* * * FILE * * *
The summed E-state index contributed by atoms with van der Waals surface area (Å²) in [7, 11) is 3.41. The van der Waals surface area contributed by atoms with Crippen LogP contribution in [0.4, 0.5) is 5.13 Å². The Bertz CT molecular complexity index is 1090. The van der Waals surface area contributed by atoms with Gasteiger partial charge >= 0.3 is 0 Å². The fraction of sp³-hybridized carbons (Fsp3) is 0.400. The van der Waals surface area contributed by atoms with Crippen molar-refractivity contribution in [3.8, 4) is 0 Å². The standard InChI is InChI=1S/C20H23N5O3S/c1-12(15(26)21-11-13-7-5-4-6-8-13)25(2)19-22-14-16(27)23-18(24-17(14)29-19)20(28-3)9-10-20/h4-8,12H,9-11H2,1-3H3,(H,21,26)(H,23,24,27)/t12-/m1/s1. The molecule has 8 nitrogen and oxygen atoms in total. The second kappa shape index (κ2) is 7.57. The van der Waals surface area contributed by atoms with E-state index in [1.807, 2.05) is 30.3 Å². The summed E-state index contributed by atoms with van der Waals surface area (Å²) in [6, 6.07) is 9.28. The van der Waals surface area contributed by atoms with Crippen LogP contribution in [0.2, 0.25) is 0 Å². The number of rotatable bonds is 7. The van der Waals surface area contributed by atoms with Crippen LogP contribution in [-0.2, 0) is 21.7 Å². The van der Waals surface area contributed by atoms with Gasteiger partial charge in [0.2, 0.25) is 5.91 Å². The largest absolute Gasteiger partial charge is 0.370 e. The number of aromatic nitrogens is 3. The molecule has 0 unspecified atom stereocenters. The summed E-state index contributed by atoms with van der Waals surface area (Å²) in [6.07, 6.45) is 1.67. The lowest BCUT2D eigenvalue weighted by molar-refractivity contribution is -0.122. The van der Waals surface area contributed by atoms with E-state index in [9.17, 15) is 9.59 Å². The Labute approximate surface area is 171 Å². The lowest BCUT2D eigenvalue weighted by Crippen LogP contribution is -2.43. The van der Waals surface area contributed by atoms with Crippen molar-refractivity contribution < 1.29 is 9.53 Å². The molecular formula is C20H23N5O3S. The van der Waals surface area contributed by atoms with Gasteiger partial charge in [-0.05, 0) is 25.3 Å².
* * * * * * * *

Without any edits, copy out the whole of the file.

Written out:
The summed E-state index contributed by atoms with van der Waals surface area (Å²) in [7, 11) is 3.41. The van der Waals surface area contributed by atoms with Crippen LogP contribution in [0.4, 0.5) is 5.13 Å². The Bertz CT molecular complexity index is 1090. The van der Waals surface area contributed by atoms with Gasteiger partial charge >= 0.3 is 0 Å². The fraction of sp³-hybridized carbons (Fsp3) is 0.400. The van der Waals surface area contributed by atoms with Crippen molar-refractivity contribution in [3.8, 4) is 0 Å². The standard InChI is InChI=1S/C20H23N5O3S/c1-12(15(26)21-11-13-7-5-4-6-8-13)25(2)19-22-14-16(27)23-18(24-17(14)29-19)20(28-3)9-10-20/h4-8,12H,9-11H2,1-3H3,(H,21,26)(H,23,24,27)/t12-/m1/s1. The molecule has 8 nitrogen and oxygen atoms in total. The second kappa shape index (κ2) is 7.57. The van der Waals surface area contributed by atoms with E-state index in [1.807, 2.05) is 30.3 Å². The summed E-state index contributed by atoms with van der Waals surface area (Å²) in [6, 6.07) is 9.28. The van der Waals surface area contributed by atoms with Crippen LogP contribution in [0.2, 0.25) is 0 Å². The number of rotatable bonds is 7. The van der Waals surface area contributed by atoms with Crippen LogP contribution in [-0.2, 0) is 21.7 Å². The van der Waals surface area contributed by atoms with Gasteiger partial charge in [0.2, 0.25) is 5.91 Å². The largest absolute Gasteiger partial charge is 0.370 e. The number of aromatic nitrogens is 3. The molecule has 0 unspecified atom stereocenters. The summed E-state index contributed by atoms with van der Waals surface area (Å²) in [6.07, 6.45) is 1.67. The lowest BCUT2D eigenvalue weighted by molar-refractivity contribution is -0.122. The van der Waals surface area contributed by atoms with E-state index in [9.17, 15) is 9.59 Å². The Labute approximate surface area is 171 Å². The lowest BCUT2D eigenvalue weighted by Crippen LogP contribution is -2.43. The van der Waals surface area contributed by atoms with Crippen molar-refractivity contribution < 1.29 is 9.53 Å². The molecular formula is C20H23N5O3S. The van der Waals surface area contributed by atoms with Gasteiger partial charge in [-0.05, 0) is 25.3 Å².